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Another Great Divide

Posted by editor on April 23, 2008 at 6:17 AM PDT


OpenJDK to add closures sub-project

As I've noted in blogs over the last few months, all the major closure proposals are backed up with implementations, so it's possible for interested developers to take each out for a spin. In fact, to save you a few minutes of Googling, here are links to blog entries introducing each implementation:

Interestingly, Stephen and Mark acknowledge that their implementations are based off the OpenJDK project's emerging Java 7 codebase, while Neal's instead requires that you have JDK 6 versions of java and javac on your path.

And the coupling to OpenJDK brings us to an interesting item in today's news, the announcement of an official project to bring the BGGA implementation to OpenJDK.

Following a unanimous vote by members of the Compiler Group, the OpenJDK project has approved a closures project. The project was proposed by and will be led by Neal. Its stated goal is "to produce a feature-complete prototype of the Java bytecode compiler (javac) for the draft BGGA Closures specification", and will serve as the workspace for the closures effort in the OpenJDK Community Innovators' Challenge.

So does this give BGGA a sort of incumbency advantage over the other proposals, given its status as an official part of OpenJDK? Let's not jump to conclusions: the others have implementations already based on OpenJDK, after all, and we won't know which (if any) are in Java 7 until the JCP takes up the issue of a Java 7 contents JSR, which is still a ways off.


Also in Java Today,

Eduardo Pelegri-Llopart has posted some Updated GlassFish Roadmaps. "Anybody that has been in the software industry for any time knows that roadmaps are always "work in progress".
With that caveat, here are the latest news:

GFv3 TP2 is a "Technology Preview" release; we will provide a sneak peek at
CommunityOne
and will be demoed at
JavaOne.

The latest edition, issue 166, of the JavaTools Community Newsletter is out, with a note about the recently-concluded FISL conference, tool-related news from around the web, news from projects, announcements of new projects in the community, and a Tool Tip on facilitating access to your open source projects at java.net.


In today's Weblogs, Eltjo Boersma has posted a

SailFin address and port configuration overview.
"SailFin adds SIP to the JEE equation, SIP takes a slight different, more elaborate, approach on address and ports than HTTP does. Here I will provide an overview how the configuration model for SailFin looks like and how you can configure it to your needs."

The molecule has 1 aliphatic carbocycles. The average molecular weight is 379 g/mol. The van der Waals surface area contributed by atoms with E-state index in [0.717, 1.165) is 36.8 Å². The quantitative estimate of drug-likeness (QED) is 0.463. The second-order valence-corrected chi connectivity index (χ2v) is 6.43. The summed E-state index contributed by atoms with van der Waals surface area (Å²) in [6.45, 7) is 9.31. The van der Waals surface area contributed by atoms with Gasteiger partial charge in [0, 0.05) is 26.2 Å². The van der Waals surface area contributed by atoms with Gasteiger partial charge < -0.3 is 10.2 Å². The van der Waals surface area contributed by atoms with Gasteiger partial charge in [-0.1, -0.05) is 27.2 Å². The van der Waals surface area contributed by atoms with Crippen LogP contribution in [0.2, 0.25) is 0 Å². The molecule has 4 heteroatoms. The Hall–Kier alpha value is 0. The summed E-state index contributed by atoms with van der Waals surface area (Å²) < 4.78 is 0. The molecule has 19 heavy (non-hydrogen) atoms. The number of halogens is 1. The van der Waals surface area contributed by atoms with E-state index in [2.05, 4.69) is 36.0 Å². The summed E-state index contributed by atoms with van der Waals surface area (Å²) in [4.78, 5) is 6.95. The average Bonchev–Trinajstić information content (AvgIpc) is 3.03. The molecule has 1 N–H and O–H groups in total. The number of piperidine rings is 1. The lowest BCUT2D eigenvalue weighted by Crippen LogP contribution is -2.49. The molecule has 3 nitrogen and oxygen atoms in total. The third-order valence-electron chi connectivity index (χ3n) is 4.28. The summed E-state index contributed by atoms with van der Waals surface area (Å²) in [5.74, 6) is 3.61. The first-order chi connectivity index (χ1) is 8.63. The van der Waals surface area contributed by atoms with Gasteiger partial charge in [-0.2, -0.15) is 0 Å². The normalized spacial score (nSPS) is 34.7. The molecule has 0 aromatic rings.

Chet Haase reports that he's
Not Dead Yet.
"Join Romain and I for another Filthy Rich Clients session at JavaOne this year."

Finally, John O'Conner returns to the topic of character encoding gotchas in
Encoding URIs and their components.
"The JavaScript layer has its own lossy character conversion points. One of those is the escape function."


In today's Forums,
pmandali wonders about
Usage of javafx in web page.
"I am new to JavaFX and do not know much of its usage. Actually I am looking for some technology in which I can create flash like effects (to some extent, powerpoint slide effects) in web page. From net, I have come to known that JavaFX is replacement for Flash and other animation technologies. I want to know is it possible to use the javafx in web page. So that I will create javafx script dynamically and that script will run on html webpage in browser."

brackeen has questions about
javax.jnlp.* access in applets.
"In b22 applets, it looks like access to the javax.jnlp.* classes is only available if the applet has a jnlp file. Maybe there is a good reason for this. But would it be possible to allow access to these APIs even if a jnlp file isn't used? On the surface it looks like creating a JNLP file is quite easy, but it's actually complex (I've spent at least an hour debugging one - it didn't like the name of my jnlp file, among other things)."

Finally, sivanr asks
Where can I find working dir of GlassFish?
"We are porting a websphere project to galssfish. In websphere we have a concept called working directory and we used to keep some of our application property files in that folder. WAS admin console navigation Path for working dir: Application servers > server1 > Process Definition. Now in glassfish where should I keep these files? Is there any concept called working directory in glassfish?"


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OpenJDK to add closures sub-project

Comments

So does this give BGGA a sort of incumbency advantage over the other proposals, given its status as an official part of OpenJDK? Let's not jump to conclusions: the others have implementations already based on OpenJDK, after all, and we won't know which (if any) are in Java 7 until the JCP takes up the issue of a Java 7 contents JSR, which is still a ways off. Oh, come on. Pull the other one. Everyone who watched the closure charade knows very well that (a) closures for Java 7 are already a done deal, and (b) Mr. Gafter is Sun's closure darling.

I just wish Sun would finally be honest and reveal what has already been decided, instead of taking us for a ride.